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Denali National Park

Self-driving in Alaska: a route through the wilderness

By Alaska specialist Emma

Getting behind the wheel to explore Alaska’s open, almost car-less roads many dwarfed by surrounding mountains — you soon understand why it’s seen as one of the world’s last wildernesses. Here, you can drive for an hour or longer and feel as though you have more chance of seeing a moose than another vehicle. You can stroll the streets of old mining towns that lie half-abandoned in the mountains. And, in some of the world’s largest and wildest national parks, you can hike past glaciers to view hidden lakes and waterfalls.

Driving is the easiest and most practical way to explore Alaska. But, the state contains areas so remote that you’ll also find yourself accessing places by air and by boat.

The route

I recommend following a circular route across the region, taking in some of the remotest places on the continent — you’ll need around three weeks to do this journey justice. It’s also possible to combine Alaska with a self-drive trip to Canada’s Yukon province.

Anchorage to Denali National Park (386 km/240 miles, five hours)

Grizzly bear, Denali National Park

Grizzly bear, Denali National Park

The route begins (and ends) in Anchorage, the state’s largest city. From here, head north along the tree-lined Parks Highway to Denali National Park, home to North America’s highest mountain, Mount Denali.

You spend most of your time here absorbing the natural world, from the moose, caribou, Dall sheep and grizzlies that roam the park, to its glaciers, boreal forest, sub-Arctic tundra and colossal mountains. Private vehicles aren’t allowed in the park, so I suggest staying in a rustic lodge with guides who can help you explore at a leisurely pace.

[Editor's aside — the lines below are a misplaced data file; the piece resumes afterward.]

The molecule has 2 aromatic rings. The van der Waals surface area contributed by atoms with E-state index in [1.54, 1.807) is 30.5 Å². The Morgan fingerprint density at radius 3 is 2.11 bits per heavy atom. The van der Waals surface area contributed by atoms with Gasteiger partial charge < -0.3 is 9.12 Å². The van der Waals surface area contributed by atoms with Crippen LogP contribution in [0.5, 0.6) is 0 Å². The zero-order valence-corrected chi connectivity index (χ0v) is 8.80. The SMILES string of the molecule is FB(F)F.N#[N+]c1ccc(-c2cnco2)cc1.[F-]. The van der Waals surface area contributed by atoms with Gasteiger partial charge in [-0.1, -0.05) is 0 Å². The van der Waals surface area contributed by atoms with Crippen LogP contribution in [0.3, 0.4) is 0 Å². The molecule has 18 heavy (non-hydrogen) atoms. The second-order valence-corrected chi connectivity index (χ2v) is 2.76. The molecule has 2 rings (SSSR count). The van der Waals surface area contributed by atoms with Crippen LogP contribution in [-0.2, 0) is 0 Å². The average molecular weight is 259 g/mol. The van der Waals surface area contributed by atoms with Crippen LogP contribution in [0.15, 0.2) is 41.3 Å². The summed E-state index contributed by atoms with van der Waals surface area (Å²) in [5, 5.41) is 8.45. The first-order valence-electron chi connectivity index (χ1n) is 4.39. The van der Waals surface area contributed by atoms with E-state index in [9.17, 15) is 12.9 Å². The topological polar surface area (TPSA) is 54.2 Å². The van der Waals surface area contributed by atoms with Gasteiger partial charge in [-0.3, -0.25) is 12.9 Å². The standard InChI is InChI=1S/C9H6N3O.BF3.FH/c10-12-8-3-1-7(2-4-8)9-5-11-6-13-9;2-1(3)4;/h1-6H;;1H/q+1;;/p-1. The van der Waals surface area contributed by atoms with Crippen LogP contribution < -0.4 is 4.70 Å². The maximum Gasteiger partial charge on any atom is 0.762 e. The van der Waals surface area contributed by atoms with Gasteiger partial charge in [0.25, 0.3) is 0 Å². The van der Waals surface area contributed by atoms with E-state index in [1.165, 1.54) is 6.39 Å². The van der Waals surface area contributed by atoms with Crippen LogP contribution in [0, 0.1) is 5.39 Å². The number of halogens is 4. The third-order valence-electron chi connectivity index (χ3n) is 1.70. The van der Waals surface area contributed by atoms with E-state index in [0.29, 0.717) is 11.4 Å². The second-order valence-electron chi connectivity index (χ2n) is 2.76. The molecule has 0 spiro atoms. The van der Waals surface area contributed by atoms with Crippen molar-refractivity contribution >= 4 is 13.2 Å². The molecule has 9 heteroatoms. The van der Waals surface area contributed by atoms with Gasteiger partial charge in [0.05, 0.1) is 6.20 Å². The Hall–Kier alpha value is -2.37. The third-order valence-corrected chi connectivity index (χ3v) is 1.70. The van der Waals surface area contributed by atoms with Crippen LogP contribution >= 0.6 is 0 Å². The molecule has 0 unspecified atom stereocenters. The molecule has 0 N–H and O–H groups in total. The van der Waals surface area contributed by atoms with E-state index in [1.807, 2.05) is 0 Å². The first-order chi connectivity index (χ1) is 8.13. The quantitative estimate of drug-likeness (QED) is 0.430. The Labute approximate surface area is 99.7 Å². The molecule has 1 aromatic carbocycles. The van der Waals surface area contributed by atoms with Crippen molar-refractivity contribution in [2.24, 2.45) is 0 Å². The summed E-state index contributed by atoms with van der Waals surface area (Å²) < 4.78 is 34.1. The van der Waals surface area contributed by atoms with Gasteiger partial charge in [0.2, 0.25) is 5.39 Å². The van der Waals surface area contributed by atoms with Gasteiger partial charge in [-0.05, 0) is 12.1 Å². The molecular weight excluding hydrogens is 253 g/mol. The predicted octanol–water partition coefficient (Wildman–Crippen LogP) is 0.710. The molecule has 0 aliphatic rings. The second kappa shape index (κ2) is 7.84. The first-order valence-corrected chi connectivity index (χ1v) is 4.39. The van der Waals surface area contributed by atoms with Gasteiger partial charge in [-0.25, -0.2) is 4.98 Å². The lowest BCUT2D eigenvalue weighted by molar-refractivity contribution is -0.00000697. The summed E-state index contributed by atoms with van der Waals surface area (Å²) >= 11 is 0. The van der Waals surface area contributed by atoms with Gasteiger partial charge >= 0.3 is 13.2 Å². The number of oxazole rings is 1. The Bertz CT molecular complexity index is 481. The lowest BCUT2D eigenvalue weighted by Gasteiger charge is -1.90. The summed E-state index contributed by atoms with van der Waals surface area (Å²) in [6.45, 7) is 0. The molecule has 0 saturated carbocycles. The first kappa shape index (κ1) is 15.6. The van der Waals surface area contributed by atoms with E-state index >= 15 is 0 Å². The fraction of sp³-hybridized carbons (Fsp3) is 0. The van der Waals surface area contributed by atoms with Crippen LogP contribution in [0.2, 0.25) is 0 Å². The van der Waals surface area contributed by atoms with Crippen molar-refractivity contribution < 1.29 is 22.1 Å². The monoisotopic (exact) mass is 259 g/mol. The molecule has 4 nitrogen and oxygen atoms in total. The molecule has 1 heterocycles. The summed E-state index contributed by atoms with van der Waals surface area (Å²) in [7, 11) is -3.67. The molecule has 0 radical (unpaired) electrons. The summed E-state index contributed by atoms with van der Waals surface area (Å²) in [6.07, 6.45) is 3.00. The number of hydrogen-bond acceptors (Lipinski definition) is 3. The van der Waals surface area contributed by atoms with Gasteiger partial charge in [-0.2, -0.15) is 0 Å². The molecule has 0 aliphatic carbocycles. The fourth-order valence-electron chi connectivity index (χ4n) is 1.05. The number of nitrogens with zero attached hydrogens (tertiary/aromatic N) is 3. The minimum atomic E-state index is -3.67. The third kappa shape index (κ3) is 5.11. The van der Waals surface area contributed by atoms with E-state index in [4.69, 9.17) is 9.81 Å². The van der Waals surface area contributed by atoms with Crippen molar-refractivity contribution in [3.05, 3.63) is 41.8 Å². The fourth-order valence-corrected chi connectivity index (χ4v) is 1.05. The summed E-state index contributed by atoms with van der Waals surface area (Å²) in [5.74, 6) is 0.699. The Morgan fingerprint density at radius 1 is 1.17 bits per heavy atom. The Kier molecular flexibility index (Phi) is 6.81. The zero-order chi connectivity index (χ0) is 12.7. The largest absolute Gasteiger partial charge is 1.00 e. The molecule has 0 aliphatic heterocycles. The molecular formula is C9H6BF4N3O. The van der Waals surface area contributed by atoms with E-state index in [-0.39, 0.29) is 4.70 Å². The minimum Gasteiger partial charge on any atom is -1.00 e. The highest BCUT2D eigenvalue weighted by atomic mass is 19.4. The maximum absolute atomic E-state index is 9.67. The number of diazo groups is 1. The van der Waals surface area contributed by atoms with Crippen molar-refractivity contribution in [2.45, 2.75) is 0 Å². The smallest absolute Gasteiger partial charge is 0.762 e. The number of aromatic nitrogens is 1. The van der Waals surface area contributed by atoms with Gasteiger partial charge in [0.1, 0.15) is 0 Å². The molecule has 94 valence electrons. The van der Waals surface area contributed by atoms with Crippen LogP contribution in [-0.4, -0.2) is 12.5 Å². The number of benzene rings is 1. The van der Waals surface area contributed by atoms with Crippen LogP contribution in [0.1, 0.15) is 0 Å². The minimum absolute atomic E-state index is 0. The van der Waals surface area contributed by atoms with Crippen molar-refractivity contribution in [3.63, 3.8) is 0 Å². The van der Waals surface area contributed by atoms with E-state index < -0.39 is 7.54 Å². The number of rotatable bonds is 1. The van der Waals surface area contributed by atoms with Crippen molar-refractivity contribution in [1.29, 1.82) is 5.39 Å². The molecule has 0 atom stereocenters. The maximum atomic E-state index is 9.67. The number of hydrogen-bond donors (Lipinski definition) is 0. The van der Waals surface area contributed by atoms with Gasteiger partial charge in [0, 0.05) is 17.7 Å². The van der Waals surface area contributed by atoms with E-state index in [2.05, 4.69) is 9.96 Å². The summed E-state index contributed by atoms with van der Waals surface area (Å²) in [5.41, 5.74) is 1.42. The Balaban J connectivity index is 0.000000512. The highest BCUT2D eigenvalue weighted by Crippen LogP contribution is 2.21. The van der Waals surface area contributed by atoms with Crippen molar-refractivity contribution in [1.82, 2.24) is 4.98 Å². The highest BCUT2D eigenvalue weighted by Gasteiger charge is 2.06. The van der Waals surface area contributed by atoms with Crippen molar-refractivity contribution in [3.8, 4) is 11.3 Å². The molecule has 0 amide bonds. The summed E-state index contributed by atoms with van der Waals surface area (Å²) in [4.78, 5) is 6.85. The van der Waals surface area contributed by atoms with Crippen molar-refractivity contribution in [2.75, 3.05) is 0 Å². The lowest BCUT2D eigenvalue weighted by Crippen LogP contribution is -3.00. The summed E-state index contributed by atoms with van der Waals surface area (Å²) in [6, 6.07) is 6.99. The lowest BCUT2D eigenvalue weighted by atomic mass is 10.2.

Alternatively, view the park from the air. I joined a bush-plane flight over the huge cluster of snowy peaks. The flight is a good way to take in the park’s sheer scale — it’s hard to imagine the mountains ever ending.

‘That down there is Denali’ — my pilot-guide, Brian, pointed at the largest mountain I’d ever seen. We flew low enough for me to make out the tiny figures of people climbing to its summit — a three-week expedition.

Denali National Park to Fairbanks (125 km/200 miles, three hours)

Fairbanks

Fairbanks

You then continue north to Fairbanks, passing smaller mountains coated in forest. The city dates back to Alaska’s 19th-century gold rush and still retains a frontier atmosphere with its wooden-fronted buildings. It’s also known as the gateway to Alaska’s Arctic: from here, you can take light-aircraft flights to settlements beyond the Arctic Circle.

Fairbanks to McCarthy, Wrangell St Elias National Park (503-km/313-mile, six-hour drive, followed by one-hour light-aircraft flight)

This stretch of road south demonstrates what Alaska is all about. Mountains dominate the horizon, subtly getting bigger as you wind closer. Moose emerge from forest to graze at the side of the road and there’s rarely another car in sight. Around three hours in, you’ll arrive in Tok, from where you could extend your trip into the Yukon. Or, continue for another two hours or so until you reach Chitina.

You don’t stay here, though; instead, take a one-hour light-aircraft flight into Wrangell St Elias National Park. I’m not a fan of small planes, but even I was blown away by this journey. Dark-grey mountains spread below us as far as the eye could see. Then, the landscape opened up a bit more and Root Glacier covered the park like a quilt.

Our pilot, Josh, veered the plane left to give us close-up views of an old copper-mine shed that stood abandoned on a mountainside above the glacier. Camouflaged against the rock, the structure seemed tiny against its mountainous surroundings.